Tuesday, July 13, 2010

Say It Ain't So Ryan, Say It Aint' So...

In a recent story by Sky Sports News, the writer asks whether 36 year-old Manchester United legend Ryan Giggs would possibly see his waning football days out in the United States via the MLS League.  Despite mentioning his favorable opinion of living in the U.S., he doesn't shed much light on whether he would seek gainful employment on the pitch.

As a fan of Giggs and an admirer of his career and talents, I selfishly would be thrilled to see him play his final season(s) in the U.S. so as to see the man live as much as I possibly could even if slightly past his prime. But, conversely, as a fan who appreciates his career and accomplishments, would certainly respect his desire to finish in storybook fashion, in England with the team who've employed his entire professional career.

So often, and perhaps as the nature of the beast, athletes tend to have a hard time knowing when to quit or how to exit gracefully. It is fully their right to play their chosen sport as long as humanly possible despite the public way with which their wares are so often shown to reveal a tarnish to the lustre of achievements past.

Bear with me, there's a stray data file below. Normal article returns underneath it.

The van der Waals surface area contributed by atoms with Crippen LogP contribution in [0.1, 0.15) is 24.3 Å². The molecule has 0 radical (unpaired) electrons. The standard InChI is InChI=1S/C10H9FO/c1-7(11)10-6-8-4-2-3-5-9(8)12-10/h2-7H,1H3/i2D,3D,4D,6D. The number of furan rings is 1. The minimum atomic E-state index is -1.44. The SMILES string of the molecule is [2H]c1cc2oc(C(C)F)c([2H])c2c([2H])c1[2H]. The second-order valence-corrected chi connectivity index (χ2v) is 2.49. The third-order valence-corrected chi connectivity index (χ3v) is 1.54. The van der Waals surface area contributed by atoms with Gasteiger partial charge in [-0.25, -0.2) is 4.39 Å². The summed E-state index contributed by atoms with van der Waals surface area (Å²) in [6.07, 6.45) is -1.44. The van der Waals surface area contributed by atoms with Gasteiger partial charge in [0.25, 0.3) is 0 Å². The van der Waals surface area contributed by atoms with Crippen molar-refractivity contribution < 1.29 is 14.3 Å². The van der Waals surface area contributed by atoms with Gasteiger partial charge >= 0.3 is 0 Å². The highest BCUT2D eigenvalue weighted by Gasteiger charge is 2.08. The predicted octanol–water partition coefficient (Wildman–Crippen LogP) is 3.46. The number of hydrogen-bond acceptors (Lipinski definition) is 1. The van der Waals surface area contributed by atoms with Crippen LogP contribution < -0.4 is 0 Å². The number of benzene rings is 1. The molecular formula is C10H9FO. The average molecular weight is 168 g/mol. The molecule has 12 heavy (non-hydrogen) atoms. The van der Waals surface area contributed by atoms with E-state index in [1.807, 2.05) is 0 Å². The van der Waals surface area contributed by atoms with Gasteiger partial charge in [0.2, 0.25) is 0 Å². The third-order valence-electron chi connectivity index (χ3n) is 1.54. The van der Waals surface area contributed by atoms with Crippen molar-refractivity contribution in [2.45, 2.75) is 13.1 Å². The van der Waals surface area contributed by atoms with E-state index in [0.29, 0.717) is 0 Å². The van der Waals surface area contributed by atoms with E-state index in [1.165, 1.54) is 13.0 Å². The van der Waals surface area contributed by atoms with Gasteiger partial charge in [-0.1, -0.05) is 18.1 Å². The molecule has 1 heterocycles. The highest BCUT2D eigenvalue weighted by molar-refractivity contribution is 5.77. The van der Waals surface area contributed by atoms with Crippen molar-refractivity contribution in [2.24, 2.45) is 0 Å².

It is for that very reason that I support that rare player who, on their own terms, having fully enjoyed the fruits of their labor, can leave their beloved profession at a time when their skills are still evident and can easily be remembered fondly.

I salute Ryan Joseph Giggs and his decision (should it be) to not finish his playing career in the U.S. and see out his limited days in a Manchester United uniform. It is simply the way it should be and nothing outside of a storybook ending for this man's illustrious career would do.

Thursday, February 25, 2010

Good Winter, but Time to Change...

OK, I'll admit it - I've had a great winter.

Atypical and surprisingly enjoyable. Largely fueled by a return to snowskiing after many years layoff, and the best natural winter snow conditions I've seen in Lower Michigan for several years, I can say that 8 skiing days and the occassional sledding run makes for an enjoyable winter.

So much so that I've developed a 'wintersports me': a somewhat crotchety, over-40, ski-only, board-averse, old-school (like 80s old-school, not 2002 old-school), longboard, Glen Plake devotee, groomer piste, midwestern trucker.